Recreational Marijuana Creates New Buzz For Local Commercial Real Estate Market

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Rockland County Brokers, Property Owners, Landlords Assessing Potential In The Coming Boom


Now that New York has joined the ranks of states legalizing recreational marijuana, including New Jersey, property owners and commercial brokers are vying to participate in what is likely to be a new-age gold rush. The new laws, by all accounts, are expected to stimulate demand for cultivation sites, processing centers and retail dispensaries. But they also present challenges for the commercial real estate industry, which has not yet dealt with the complexities of this newly regulated industry.

Industry insiders say New York, and in particular the Hudson Valley, has the potential to be a significant player in the market for cannabis, with some analysts forecasting New York could end up with a bigger marijuana industry than California, one of the earliest states to legalize the drug.

While much remains to be ironed out, one thing’s for certain: cannabis businesses will need real estate, whether that means purchasing land or buildings, or leasing.

“Everybody’s talking about this but there are a lot of unknowns,” said Donny Moskovic, director of Katz & Associates, and the broker who leased Rockland’s only medical cannabis dispensary. “How many licenses will New York give out – it’s a big state? And there will be a steep learning curve, as there is with any licensed industry.”

New York has not yet settled the final details of the regulations that will govern the industry. The number of licenses that will be issued remains uncertain. Municipalities can bar retail sales within their borders or impose their own restrictions. And because operators can only sell marijuana produced within the state’s borders, in some cases demand may outpace supply, stunting the industry’s growth.

However, to obtain cannabis licenses in New York, businesses must show they have a location lined up by providing a lease, deed or sale contract. Prospectors and companies that already have a stake in the industry, including dispensaries, are scrambling to find industrial warehouses for cultivating or processing cannabis or storefronts where they can sell marijuana on a retail basis or offer on-site consumption.

According to a report released last month, in which the National Association of Realtors surveyed its members and found that in states where prescription and recreational marijuana use is legal, 35 percent had seen an increased demand in warehouses, 23 percent in storefronts and 18 percent to 28 percent in land.

“We are seeing a lot of land grabs,” said Moskovic. “If applicants are required to have license first, they need to lock up real estate.  We’re seeing a lot of land speculation. Everyone’s talking about it.”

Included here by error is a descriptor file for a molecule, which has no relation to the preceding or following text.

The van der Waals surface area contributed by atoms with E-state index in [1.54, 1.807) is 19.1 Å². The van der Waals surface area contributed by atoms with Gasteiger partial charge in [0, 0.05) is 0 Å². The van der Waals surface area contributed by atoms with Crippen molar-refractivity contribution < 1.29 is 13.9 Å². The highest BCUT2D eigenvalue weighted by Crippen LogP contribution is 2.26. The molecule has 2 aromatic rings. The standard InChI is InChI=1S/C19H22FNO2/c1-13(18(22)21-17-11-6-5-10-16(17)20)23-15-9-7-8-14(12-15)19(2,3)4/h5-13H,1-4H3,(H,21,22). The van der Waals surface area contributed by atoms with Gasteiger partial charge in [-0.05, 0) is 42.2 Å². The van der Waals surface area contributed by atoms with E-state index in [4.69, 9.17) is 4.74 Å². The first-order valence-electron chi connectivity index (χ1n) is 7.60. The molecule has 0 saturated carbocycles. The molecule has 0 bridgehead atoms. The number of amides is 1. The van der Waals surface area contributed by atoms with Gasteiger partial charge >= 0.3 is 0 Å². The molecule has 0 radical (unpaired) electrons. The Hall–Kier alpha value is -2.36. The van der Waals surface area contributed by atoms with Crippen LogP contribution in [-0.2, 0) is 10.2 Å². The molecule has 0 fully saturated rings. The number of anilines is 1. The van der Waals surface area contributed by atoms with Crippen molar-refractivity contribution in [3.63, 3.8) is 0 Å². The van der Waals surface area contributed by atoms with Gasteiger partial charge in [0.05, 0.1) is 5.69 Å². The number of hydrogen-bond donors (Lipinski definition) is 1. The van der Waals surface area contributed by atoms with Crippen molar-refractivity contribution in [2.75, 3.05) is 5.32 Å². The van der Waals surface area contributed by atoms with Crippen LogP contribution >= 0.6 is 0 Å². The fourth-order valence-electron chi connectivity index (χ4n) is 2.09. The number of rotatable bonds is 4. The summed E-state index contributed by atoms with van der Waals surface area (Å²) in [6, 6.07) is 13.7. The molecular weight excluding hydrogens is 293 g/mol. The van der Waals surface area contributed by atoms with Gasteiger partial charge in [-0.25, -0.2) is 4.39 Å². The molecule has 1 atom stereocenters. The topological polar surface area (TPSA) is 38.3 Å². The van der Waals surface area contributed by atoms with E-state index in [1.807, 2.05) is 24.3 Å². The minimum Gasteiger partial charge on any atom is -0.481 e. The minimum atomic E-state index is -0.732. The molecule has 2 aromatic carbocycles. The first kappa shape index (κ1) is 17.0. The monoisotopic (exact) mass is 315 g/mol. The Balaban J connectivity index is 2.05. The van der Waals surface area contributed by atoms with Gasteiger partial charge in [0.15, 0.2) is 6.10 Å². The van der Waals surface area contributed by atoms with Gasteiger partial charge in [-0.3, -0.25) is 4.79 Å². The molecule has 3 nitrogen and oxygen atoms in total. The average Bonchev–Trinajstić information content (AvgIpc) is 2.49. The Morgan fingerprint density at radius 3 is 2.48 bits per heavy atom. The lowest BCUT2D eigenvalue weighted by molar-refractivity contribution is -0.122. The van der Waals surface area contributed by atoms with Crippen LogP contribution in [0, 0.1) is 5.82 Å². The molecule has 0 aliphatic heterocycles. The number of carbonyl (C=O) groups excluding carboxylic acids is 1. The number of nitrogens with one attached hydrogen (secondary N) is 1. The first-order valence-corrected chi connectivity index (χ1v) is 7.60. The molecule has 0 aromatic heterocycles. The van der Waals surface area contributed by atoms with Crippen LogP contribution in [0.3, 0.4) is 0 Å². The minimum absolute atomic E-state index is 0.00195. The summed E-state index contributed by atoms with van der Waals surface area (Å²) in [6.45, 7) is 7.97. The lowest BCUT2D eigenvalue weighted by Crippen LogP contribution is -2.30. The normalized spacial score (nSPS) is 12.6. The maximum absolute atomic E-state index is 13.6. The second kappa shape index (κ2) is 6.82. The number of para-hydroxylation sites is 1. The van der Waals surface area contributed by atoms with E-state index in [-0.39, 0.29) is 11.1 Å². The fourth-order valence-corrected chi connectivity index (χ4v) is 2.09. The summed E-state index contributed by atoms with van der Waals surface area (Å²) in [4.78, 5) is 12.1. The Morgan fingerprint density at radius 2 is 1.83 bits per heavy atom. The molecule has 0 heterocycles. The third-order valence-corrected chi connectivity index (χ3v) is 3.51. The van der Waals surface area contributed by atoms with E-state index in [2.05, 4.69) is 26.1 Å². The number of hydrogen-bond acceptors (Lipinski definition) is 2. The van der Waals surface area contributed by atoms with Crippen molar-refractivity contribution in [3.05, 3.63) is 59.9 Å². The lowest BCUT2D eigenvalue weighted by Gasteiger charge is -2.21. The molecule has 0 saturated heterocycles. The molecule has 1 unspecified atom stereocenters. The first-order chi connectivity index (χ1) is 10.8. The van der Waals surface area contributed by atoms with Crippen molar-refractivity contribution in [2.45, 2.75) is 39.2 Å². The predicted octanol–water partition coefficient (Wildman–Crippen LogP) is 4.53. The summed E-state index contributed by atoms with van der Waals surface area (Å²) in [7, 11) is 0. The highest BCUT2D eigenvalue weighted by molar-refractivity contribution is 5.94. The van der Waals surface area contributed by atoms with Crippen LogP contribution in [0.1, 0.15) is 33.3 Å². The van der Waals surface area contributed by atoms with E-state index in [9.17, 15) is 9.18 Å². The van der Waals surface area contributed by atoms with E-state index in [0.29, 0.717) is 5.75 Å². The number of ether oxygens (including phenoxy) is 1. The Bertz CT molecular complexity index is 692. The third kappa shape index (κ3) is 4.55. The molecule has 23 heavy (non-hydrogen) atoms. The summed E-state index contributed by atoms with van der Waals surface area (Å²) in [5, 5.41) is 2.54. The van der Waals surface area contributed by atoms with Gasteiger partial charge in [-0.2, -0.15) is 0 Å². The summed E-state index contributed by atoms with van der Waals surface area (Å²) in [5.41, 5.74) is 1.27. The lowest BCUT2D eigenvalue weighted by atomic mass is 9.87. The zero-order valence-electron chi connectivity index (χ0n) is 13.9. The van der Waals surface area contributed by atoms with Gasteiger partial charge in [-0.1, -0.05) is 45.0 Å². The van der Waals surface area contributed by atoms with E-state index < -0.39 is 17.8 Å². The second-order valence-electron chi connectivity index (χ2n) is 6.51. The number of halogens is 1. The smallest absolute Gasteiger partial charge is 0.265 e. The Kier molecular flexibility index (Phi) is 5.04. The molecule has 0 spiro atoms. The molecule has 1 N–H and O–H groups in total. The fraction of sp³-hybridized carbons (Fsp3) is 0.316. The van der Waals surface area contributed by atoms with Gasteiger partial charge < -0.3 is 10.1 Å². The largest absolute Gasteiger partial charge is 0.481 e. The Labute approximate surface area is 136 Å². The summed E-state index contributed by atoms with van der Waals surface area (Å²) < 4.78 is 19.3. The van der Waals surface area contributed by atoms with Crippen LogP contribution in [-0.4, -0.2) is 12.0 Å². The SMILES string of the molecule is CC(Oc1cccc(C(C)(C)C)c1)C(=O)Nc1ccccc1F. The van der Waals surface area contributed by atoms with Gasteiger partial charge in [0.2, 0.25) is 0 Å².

New York’s upstate counties with undeveloped and available land may have an advantage for growing facilities but retail locations could crop up anywhere depending on the number of licenses issued and the temperature and tolerance of individual towns. Additionally, New York requires a 500-foot buffer from schools.

Moskovic leased Sunnyside, formerly Remedy, a medical cannabis dispensary in Bardonia in 2019. Medical marijuana became legal in New York in 2016, and although the law has expanded over time, it is seen as unusually restrictive. Currently, only 13 conditions qualify for medical marijuana use; the drug may not be smoked (vaping is allowed, but not in public). But medical dispensaries will be among the first to be poised to expand to adult-use cannabis.

Cannabis businesses large and small are eyeing the tri-state area. Hudson Valley will be a competitive component of the market, according to industry experts. Land-rich counties stand to benefit from the need to build vertical operations. New York has said 50 percent of cannabis licenses will be issued to minority- or woman-owned businesses, distressed farmers, or service-disabled veterans.

Landlords in New York face both state and federal restrictions, as well as zoning issues. The U.S. government still characterizes cannabis as a Schedule 1 drug.  Properties with loans or mortgages from federally chartered banks are still prohibited from leasing to marijuana dispensaries. And, buildings with commercial mortgage-backed security loans can’t lease to cannabis businesses.

The development of an adult-use cannabis industry in New York State under this legislation has the potential to create significant economic opportunities for New Yorkers and the State. Tax collections from the adult-use cannabis program are projected to reach $350 million annually.